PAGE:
With the Sportsman range, Pit Boss has a new addition to their lineup of pellet grills.
The Sportsman 820 aims to hit the sweet spot of value and performance in the increasingly crowded mid-range pellet grill market.
In this review, we put the Pit Boss Sportsman 820 wood pellet grill to the test to see how well it performs based on its claims.
Pit Boss sent me this grill for free in return for my honest review. All thoughts and opinions are my own.
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Pit Boss Sportsman 820 Overview & First Impressions
Being a bit of a BBQ purist, I was skeptical about using a pellet grill. To me, it was cheating the experience.
The reality is pellet grills are here to stay and gaining in popularity, so it’s time to put aside my biases and see what the hype is about.
The Sportsman line of grills is designed for the outdoor enthusiast, so naturally, I expected a rugged, robust grill that would handle being outside throughout all seasons.
The Pit Boss Sportsman 820 was definitely robust. The body and heat diverter plate were made of thick steel, and it is definitely heavy.
What really intrigued me though was the opportunity to set a thermostat and go about my day. If this grill could be oven-like accurate, then consider me a pellet grill convert.
After completing several cooks on this grill, I’m ready to share my experience.
But first, here are the main specs for the Sportsman 820.
Pit Boss Sportsman 820 specifications
|Cooking surface||849 sq in|
|Pellet hopper capacity||21lbs|
|Cooking temperature range||180-500°F|
|Shelves & storage||Steel folding front shelf and steel side shelf with removable tray|
|Probes||One meat probe included|
|Grate material||Porcelain-coated cast iron|
|Sear capability||Flame broiler design allows searing over an open fire|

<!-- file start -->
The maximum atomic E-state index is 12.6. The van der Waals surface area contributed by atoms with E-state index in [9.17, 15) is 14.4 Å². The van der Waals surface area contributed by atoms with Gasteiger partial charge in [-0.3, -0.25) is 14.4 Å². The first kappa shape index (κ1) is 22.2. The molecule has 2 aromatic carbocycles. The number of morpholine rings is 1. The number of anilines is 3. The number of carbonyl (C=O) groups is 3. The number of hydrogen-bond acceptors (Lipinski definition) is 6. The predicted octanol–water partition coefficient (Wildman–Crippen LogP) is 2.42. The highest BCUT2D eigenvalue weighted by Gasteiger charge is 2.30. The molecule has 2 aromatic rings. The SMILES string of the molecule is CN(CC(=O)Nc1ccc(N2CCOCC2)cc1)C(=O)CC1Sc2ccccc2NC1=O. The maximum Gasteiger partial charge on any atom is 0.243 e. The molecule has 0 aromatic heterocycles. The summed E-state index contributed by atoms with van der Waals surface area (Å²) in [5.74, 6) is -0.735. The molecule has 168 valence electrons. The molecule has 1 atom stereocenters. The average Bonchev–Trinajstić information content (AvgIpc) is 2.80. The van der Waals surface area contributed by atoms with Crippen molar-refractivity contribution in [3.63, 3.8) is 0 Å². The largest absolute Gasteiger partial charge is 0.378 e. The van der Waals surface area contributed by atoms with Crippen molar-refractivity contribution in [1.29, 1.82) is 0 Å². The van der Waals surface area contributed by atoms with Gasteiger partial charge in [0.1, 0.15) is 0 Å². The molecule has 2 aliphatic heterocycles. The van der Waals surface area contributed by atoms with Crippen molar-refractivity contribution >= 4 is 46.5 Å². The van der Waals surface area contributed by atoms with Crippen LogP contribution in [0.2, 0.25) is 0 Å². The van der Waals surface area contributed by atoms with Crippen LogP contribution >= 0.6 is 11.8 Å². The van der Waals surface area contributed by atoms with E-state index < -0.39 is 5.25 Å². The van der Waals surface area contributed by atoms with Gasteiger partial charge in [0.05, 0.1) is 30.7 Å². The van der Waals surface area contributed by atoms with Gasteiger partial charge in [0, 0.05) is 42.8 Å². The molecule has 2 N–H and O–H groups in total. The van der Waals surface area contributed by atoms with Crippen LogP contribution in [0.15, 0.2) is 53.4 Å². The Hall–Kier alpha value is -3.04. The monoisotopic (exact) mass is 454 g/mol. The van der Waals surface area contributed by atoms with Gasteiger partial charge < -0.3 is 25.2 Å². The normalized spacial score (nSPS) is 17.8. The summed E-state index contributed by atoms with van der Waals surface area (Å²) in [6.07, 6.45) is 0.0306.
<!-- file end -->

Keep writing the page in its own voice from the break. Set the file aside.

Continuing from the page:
|Price||Check latest price at Pit Boss|
With 849 square inches of cooking space and the versatility to cook from 180°F to 500°F, the Pit Boss Sportsman 820 wood pellet grill is sure to please a large customer base.
The Sportsman 820 model comes with plenty of features like a slide plate flame broiler with an easy-access handle (more on this function later), a 2-in-1 stainless steel side shelf with removable tray, and a built-in spice rack attached to the 21lb. capacity pellet hopper.
There’s even a bottle opener on the hopper for those especially hot summer days that call for a few cold ones.
The LCD readout lets you clearly see your temperatures and cooking range, while the large controls make it easy to operate and adjust on the fly.
The grill uses plenty of heavy-gauge steel, and appears to offer long-term durability that should last for years.
What I like:
- Cooking area – with 829 square inches of grill space, this grill can feed a crowd. Great for smoking big meats like multiple briskets or pork butts.
- Porcelain coated cast iron grill grates – Not only do these grates retain and transfer heat in the way only cast iron can, but they’re also super easy to clean thanks to the porcelain coating.
- Easy pellet clean-up – The hopper includes a clean-out plate that allows you to empty from the bottom rather than dig out from the top.
- Built in accessories and shelving – The removable side shelf and attached spice rack are nice additions. You don’t realize you need until you need them, plus it has a bottle opener built in. That was always going to win me over.
What I don’t like:
- Small searing zone – The sliding plate on the heat diverter can deliver grate temperatures at or above 500°F, but the actual surface area for searing is directly above the adjustable slits. This means you can only sear right above the adjustable grate portion and not the whole cooking surface. Examples of the searing zone size are one large ribeye at a time, two New York strips, or two quarter pound burgers.
- Hard to move around – The Sportsman 820 is heavy which is good for heat retention and durability but make it a pain to move around though
- Rounded diverter plate – The adjustable heat diverter plate is rounded, which doesn’t really go well if you want to place a drip pan under your food. All the food drippings fall right onto the plate, burning up and causing acrid smoke.